by Zachary Smith
arts & life editor

A major change (excuse the pun) to the Millsaps was the addition of the Quality Enhancement Plan. The QEP program comes to campus with aim to improve the campus’ overall health. One controversial change has been a trial addition of a health focused lecture series to half of the participants of the “First Year Experience.” Lori Genous, the head of the QEP program, talked about the new additions to the “First Year Experience.”

Genous explained that the goals of the program are to improve students’ understanding of health, improve students’ ability to locate and interpret health information, improve students’ appreciation of health and its importance, and increase students’ engagement in healthful activity.

Over the course of the QEP program, the series of lectures will aim at loading students down with good health information. “My goal is to help students make healthier choices.” Genous says. “The things they do in college can often affect them for a lifetime.”

Although everyone can agree a health initiative is a good idea, some students have expressed a good deal of anxiety concerning the form it has taken.

Because the program’s curriculum is a trial, the school only has half of the freshman class participating in the QEP program. The other half has the same Foundations curriculum the school has been using so that this regular group can function as a control or a reference point to notice the effect of any changes in curriculum.

A noticeable add-on to the QEP curriculum is the addition of a reflection essay and a sizable questionnaire. The two assignments were set to be due by the end of Welcome Weekend, so that information could be gathered before the start of the QEP meetings. Freshman Riley McLean says, “I had no desire to do it. The paper I knocked out easily. I did the first 20 questions [of the questionnaire] honestly and then did the rest of it randomly.” He felt the program did not provide incentive for the participants.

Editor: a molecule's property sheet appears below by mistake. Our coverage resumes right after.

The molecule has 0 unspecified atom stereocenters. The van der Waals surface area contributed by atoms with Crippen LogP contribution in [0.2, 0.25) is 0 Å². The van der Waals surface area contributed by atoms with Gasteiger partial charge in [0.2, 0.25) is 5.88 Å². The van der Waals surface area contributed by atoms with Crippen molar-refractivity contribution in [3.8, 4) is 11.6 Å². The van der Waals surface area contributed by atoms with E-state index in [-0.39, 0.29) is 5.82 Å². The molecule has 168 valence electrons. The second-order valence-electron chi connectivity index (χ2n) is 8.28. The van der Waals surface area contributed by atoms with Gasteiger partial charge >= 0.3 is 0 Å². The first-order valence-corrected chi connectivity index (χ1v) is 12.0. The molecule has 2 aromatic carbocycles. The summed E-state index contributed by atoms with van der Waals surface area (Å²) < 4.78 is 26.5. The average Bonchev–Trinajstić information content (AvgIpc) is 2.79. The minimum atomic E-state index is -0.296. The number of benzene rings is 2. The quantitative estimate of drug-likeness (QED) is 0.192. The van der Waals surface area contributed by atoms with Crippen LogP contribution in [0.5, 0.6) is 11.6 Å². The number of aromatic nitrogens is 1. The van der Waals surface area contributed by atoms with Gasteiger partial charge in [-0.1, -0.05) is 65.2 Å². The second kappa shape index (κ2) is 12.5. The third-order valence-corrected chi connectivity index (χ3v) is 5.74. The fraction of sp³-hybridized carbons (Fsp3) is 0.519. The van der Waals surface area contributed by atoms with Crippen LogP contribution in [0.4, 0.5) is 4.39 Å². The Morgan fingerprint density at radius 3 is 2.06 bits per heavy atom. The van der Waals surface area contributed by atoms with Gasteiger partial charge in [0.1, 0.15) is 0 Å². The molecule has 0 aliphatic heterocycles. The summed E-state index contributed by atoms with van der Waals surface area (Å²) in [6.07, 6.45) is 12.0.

Many students are also upset at the presentation of the lectures. The 30- to 45-minute sessions—that sometimes run over—are as Ryan Pachillo, another participating freshman, put it “informative, which is a good thing, but [are] boring.” He recommended improving the presentation by adding skits or more dialogue sessions. This is the QEP’s first year on Millsaps Campus. Moving forward a healthy converstation with students about what is and is not working may be necessary.

The program has some problems that need to be worked out, but Genous has been open to feedback. She is taking a pragmatic approach to the program to balance both the wealth of knowledge she intends to impart with the concerns of students.

Interested in learning more about the QEP program? Check out: